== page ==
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If you're curious about pet insurance, you're not alone. An estimated 85 million American families own at least one pet, and most of us love our dogs, cats, hamsters, snakes, and pot-bellied pigs like family. Pet health insurance is designed to help keep our pets healthy. Here, we uncover the ins and outs of how pet insurance works, what it covers, and how to find the right policy.
Like human health insurance, a pet insurance policy helps defray the cost of medical care for our animals. While no pet insurance plan pays 100% of all medical care, a good policy can minimize the amount of money spent. Better yet, the best pet insurance can mean the difference between getting the medical care our animals need and having to deny that care due to cost.
The pet policy you purchase should be tailored to the needs of your pets. For example, our two dogs have anxiety and separation issues. We needed a policy that was accepted in enough places that we could shop around until we found a vet who didn't seem rushed and could take their time making our dogs feel safe.
Historically, our pets have lived long lives and we know how expensive caring for an older pet can be. A cranky 20-year-old cat with diabetes provided a particularly expensive illustration. We knew that we never wanted to be out that much for pet medications again.
For us, the "right" policy was one that allowed unlimited office visits to get things right while the pups were young and comprehensive healthcare coverage for when they're old. Let's say one of them develops hip dysplasia or treatable cancer. We looked for a policy that would provide a wide range of coverage, no matter what happens as they age.
Make a list of your concerns for your pet. That list will help you home in on a policy offering that type of pet insurance coverage. Once you have several companies that look like they'll meet your needs, you can compare pet insurance costs.
Most pet insurance providers offer more than one package. The least expensive provides the most basic coverage, while levels of coverage expand as package prices increase. Some companies offer online quotes, while others prefer you call.
Since I felt like I needed a touch of advice, I ended up calling for our pet policies. I was asked about a lot of things, including existing health issues. I was also asked about their ages. The primary reason I buy pet coverage as soon as I bring a new pet home is because I know it costs more to insure them as they get older.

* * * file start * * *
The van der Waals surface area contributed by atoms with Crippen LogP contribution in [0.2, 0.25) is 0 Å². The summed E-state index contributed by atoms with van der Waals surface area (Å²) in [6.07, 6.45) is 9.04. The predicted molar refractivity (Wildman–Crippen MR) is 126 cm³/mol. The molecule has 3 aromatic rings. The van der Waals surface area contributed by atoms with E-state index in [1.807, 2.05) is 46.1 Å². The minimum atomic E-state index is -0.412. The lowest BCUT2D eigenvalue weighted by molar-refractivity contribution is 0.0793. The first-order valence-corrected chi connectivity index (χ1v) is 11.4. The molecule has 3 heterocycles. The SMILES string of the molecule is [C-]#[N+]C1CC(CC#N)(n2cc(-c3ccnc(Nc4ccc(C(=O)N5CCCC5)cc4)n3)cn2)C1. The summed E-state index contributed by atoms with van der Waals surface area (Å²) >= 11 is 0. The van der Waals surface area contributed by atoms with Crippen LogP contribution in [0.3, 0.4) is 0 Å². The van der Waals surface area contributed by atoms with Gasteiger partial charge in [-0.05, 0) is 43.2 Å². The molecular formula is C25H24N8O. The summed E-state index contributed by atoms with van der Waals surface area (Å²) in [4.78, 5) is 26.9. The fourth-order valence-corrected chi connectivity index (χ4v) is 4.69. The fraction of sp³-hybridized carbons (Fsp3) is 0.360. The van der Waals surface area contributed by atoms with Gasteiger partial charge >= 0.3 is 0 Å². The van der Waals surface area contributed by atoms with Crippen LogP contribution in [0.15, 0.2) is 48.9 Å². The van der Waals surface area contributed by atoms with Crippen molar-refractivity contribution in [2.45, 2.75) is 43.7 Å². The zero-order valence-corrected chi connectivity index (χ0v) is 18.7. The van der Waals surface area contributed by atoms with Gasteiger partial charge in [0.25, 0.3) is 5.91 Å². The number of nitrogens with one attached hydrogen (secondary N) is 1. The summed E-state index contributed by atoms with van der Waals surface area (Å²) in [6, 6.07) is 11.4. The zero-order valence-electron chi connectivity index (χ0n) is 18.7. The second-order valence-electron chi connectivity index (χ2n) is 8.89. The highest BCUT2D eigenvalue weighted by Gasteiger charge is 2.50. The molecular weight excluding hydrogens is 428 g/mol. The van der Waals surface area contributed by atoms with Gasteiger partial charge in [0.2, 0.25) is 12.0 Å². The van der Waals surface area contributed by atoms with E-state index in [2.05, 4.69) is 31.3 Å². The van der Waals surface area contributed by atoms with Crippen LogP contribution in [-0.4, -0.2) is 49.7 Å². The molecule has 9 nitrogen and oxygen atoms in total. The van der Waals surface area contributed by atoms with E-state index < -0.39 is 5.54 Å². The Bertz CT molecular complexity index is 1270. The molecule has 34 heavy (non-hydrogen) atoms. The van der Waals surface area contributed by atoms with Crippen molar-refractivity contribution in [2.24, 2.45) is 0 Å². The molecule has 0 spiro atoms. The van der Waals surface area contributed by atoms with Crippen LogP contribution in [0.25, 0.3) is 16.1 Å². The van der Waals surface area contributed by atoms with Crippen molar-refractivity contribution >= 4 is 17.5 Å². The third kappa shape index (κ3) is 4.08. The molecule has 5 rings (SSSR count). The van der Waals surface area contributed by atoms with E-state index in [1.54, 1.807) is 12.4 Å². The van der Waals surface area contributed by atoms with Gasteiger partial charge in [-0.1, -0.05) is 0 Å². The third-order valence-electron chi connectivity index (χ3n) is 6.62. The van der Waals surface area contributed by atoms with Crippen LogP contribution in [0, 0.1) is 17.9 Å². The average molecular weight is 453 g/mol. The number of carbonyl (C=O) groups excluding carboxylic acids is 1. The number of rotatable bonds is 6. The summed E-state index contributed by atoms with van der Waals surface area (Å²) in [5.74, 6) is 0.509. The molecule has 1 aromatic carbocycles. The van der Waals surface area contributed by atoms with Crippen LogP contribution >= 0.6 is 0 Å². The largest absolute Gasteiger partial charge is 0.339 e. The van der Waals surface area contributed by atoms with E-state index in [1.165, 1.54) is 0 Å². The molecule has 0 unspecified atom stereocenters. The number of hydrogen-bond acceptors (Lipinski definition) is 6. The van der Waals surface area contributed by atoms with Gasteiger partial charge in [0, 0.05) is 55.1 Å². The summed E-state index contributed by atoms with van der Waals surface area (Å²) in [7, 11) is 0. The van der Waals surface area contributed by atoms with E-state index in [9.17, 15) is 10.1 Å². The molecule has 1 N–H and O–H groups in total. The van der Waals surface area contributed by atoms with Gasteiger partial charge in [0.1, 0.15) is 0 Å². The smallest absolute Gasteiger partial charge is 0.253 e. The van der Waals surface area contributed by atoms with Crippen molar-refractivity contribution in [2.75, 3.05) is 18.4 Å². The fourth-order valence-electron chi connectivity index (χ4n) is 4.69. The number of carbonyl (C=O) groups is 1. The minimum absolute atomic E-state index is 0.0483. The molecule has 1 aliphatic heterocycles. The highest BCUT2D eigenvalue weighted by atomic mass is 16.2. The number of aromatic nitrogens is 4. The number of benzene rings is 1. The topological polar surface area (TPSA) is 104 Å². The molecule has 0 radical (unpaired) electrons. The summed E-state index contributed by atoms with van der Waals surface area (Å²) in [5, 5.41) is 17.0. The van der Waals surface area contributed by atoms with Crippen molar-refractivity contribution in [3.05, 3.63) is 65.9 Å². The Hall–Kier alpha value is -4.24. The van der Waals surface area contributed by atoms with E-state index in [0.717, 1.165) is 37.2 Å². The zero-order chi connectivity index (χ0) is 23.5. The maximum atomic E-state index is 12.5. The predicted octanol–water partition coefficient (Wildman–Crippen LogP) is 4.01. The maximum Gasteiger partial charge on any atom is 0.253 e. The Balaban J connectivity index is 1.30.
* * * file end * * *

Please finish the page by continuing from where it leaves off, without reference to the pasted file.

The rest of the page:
Just as with humans, medical issues can become more complex as a pet ages. Arthritis, diabetes, and other health conditions can develop. Older pets may need more frequent trips to the vet and are more likely to require surgeries, expensive procedures that pull money from the bank.
We move relatively often. In fact, since bringing our 7-year-old pup home we've lived in three different states. I have yet to run across a vet who does not accept pet insurance. Still, the safe move is to ask about it when making an initial appointment. While you have them on the line, ask which policies are accepted.
And because I've used pet insurance regularly, I know to ask them how they want to be paid. Most prefer the veterinary bill to be paid in full upfront and have you file for reimbursement. What I've found in our area is that a few of the big vet offices have agreements with the larger, established pet insurance companies and will only charge me for my portion of the bill. The insurance company reimburses the rest directly to the vet's office.
The most dizzying part of pet insurance is comparing policies side by side. Each company has a distinct list of what it covers and what it won't cover. For example, our pet insurance covers stem cell transplants and I believe it was the only company offering that coverage when I was shopping for insurance.
That said, most policies cover things like:
Say your cat gets a bite wound or your dog swallows a bottle cap. X-rays, MRIs, bloodwork, surgery, and other services related to the accident are covered.